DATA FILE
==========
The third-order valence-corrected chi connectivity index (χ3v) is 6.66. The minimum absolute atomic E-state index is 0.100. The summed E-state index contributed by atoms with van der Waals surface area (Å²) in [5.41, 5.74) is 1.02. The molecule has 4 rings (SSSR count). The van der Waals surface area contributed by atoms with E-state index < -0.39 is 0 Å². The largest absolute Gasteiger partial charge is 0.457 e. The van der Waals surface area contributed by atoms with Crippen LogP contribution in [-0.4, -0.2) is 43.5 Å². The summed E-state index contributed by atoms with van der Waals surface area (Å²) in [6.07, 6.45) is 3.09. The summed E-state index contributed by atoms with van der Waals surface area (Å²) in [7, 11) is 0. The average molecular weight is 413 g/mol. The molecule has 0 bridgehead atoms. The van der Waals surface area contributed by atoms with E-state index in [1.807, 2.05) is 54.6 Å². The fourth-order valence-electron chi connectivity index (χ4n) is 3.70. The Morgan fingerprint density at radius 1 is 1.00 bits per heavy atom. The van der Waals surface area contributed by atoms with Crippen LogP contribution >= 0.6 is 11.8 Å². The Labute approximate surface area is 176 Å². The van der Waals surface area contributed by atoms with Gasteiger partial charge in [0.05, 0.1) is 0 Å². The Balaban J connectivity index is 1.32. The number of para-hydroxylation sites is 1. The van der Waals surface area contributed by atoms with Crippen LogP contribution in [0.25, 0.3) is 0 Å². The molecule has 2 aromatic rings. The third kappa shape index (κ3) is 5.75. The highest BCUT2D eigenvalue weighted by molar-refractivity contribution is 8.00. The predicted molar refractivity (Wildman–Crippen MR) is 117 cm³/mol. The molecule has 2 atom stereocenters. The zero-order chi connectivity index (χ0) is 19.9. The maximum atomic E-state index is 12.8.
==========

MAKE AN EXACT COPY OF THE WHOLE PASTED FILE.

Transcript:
The third-order valence-corrected chi connectivity index (χ3v) is 6.66. The minimum absolute atomic E-state index is 0.100. The summed E-state index contributed by atoms with van der Waals surface area (Å²) in [5.41, 5.74) is 1.02. The molecule has 4 rings (SSSR count). The van der Waals surface area contributed by atoms with E-state index < -0.39 is 0 Å². The largest absolute Gasteiger partial charge is 0.457 e. The van der Waals surface area contributed by atoms with Crippen LogP contribution in [-0.4, -0.2) is 43.5 Å². The summed E-state index contributed by atoms with van der Waals surface area (Å²) in [6.07, 6.45) is 3.09. The summed E-state index contributed by atoms with van der Waals surface area (Å²) in [7, 11) is 0. The average molecular weight is 413 g/mol. The molecule has 0 bridgehead atoms. The van der Waals surface area contributed by atoms with E-state index in [1.807, 2.05) is 54.6 Å². The fourth-order valence-electron chi connectivity index (χ4n) is 3.70. The Morgan fingerprint density at radius 1 is 1.00 bits per heavy atom. The van der Waals surface area contributed by atoms with Crippen LogP contribution >= 0.6 is 11.8 Å². The Labute approximate surface area is 176 Å². The van der Waals surface area contributed by atoms with Gasteiger partial charge in [0.05, 0.1) is 0 Å². The Balaban J connectivity index is 1.32. The number of para-hydroxylation sites is 1. The van der Waals surface area contributed by atoms with Crippen LogP contribution in [0.25, 0.3) is 0 Å². The molecule has 2 aromatic rings. The third kappa shape index (κ3) is 5.75. The highest BCUT2D eigenvalue weighted by molar-refractivity contribution is 8.00. The predicted molar refractivity (Wildman–Crippen MR) is 117 cm³/mol. The molecule has 2 atom stereocenters. The zero-order chi connectivity index (χ0) is 19.9. The maximum atomic E-state index is 12.8.